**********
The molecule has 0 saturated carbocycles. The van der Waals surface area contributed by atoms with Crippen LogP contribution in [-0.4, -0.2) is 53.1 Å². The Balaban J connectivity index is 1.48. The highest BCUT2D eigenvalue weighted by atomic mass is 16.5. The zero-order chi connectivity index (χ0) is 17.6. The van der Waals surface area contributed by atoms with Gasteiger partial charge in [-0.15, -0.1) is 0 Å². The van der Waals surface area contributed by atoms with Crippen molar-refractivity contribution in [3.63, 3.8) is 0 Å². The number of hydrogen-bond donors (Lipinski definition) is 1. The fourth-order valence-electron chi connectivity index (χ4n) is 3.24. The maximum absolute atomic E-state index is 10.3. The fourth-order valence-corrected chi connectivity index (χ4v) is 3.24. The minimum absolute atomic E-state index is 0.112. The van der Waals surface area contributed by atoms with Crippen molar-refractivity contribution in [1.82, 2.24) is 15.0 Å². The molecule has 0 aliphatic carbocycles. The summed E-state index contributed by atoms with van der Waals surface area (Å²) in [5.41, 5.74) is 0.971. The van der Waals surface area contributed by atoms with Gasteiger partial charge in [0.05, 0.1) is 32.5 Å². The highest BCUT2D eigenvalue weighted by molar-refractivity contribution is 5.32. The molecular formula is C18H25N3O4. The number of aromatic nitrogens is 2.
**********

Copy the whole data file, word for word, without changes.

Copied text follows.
The molecule has 0 saturated carbocycles. The van der Waals surface area contributed by atoms with Crippen LogP contribution in [-0.4, -0.2) is 53.1 Å². The Balaban J connectivity index is 1.48. The highest BCUT2D eigenvalue weighted by atomic mass is 16.5. The zero-order chi connectivity index (χ0) is 17.6. The van der Waals surface area contributed by atoms with Gasteiger partial charge in [-0.15, -0.1) is 0 Å². The van der Waals surface area contributed by atoms with Crippen molar-refractivity contribution in [3.63, 3.8) is 0 Å². The number of hydrogen-bond donors (Lipinski definition) is 1. The fourth-order valence-electron chi connectivity index (χ4n) is 3.24. The maximum absolute atomic E-state index is 10.3. The fourth-order valence-corrected chi connectivity index (χ4v) is 3.24. The minimum absolute atomic E-state index is 0.112. The van der Waals surface area contributed by atoms with Crippen molar-refractivity contribution in [1.82, 2.24) is 15.0 Å². The molecule has 0 aliphatic carbocycles. The summed E-state index contributed by atoms with van der Waals surface area (Å²) in [5.41, 5.74) is 0.971. The van der Waals surface area contributed by atoms with Gasteiger partial charge in [0.05, 0.1) is 32.5 Å². The highest BCUT2D eigenvalue weighted by molar-refractivity contribution is 5.32. The molecular formula is C18H25N3O4. The number of aromatic nitrogens is 2.